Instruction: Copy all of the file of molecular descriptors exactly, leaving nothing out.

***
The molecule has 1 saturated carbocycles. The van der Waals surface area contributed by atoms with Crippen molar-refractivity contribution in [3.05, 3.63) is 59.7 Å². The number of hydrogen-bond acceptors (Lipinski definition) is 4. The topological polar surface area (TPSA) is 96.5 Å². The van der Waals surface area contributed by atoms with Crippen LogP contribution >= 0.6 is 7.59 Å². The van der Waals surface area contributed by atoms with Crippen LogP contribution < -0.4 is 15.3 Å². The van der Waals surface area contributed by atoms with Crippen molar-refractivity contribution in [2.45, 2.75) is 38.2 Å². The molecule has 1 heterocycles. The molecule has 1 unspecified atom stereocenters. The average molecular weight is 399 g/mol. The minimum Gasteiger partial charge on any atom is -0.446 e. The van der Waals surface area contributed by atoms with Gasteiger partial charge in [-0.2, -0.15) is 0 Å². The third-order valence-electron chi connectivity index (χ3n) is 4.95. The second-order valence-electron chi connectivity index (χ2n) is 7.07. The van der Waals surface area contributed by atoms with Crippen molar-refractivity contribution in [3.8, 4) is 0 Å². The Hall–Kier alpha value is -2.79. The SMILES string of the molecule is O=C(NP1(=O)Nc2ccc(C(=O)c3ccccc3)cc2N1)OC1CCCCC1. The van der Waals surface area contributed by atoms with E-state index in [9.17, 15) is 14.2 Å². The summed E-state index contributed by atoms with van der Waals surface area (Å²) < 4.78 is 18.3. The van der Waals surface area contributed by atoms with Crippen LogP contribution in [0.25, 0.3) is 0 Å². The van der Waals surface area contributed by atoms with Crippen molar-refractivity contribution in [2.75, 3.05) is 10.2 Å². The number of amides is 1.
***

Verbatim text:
The molecule has 1 saturated carbocycles. The van der Waals surface area contributed by atoms with Crippen molar-refractivity contribution in [3.05, 3.63) is 59.7 Å². The number of hydrogen-bond acceptors (Lipinski definition) is 4. The topological polar surface area (TPSA) is 96.5 Å². The van der Waals surface area contributed by atoms with Crippen LogP contribution >= 0.6 is 7.59 Å². The van der Waals surface area contributed by atoms with Crippen LogP contribution < -0.4 is 15.3 Å². The van der Waals surface area contributed by atoms with Crippen molar-refractivity contribution in [2.45, 2.75) is 38.2 Å². The molecule has 1 heterocycles. The molecule has 1 unspecified atom stereocenters. The average molecular weight is 399 g/mol. The minimum Gasteiger partial charge on any atom is -0.446 e. The van der Waals surface area contributed by atoms with Gasteiger partial charge in [-0.2, -0.15) is 0 Å². The third-order valence-electron chi connectivity index (χ3n) is 4.95. The second-order valence-electron chi connectivity index (χ2n) is 7.07. The van der Waals surface area contributed by atoms with Crippen molar-refractivity contribution in [3.8, 4) is 0 Å². The Hall–Kier alpha value is -2.79. The SMILES string of the molecule is O=C(NP1(=O)Nc2ccc(C(=O)c3ccccc3)cc2N1)OC1CCCCC1. The van der Waals surface area contributed by atoms with E-state index in [9.17, 15) is 14.2 Å². The summed E-state index contributed by atoms with van der Waals surface area (Å²) < 4.78 is 18.3. The van der Waals surface area contributed by atoms with Crippen LogP contribution in [0.25, 0.3) is 0 Å². The van der Waals surface area contributed by atoms with Crippen molar-refractivity contribution in [2.75, 3.05) is 10.2 Å². The number of amides is 1.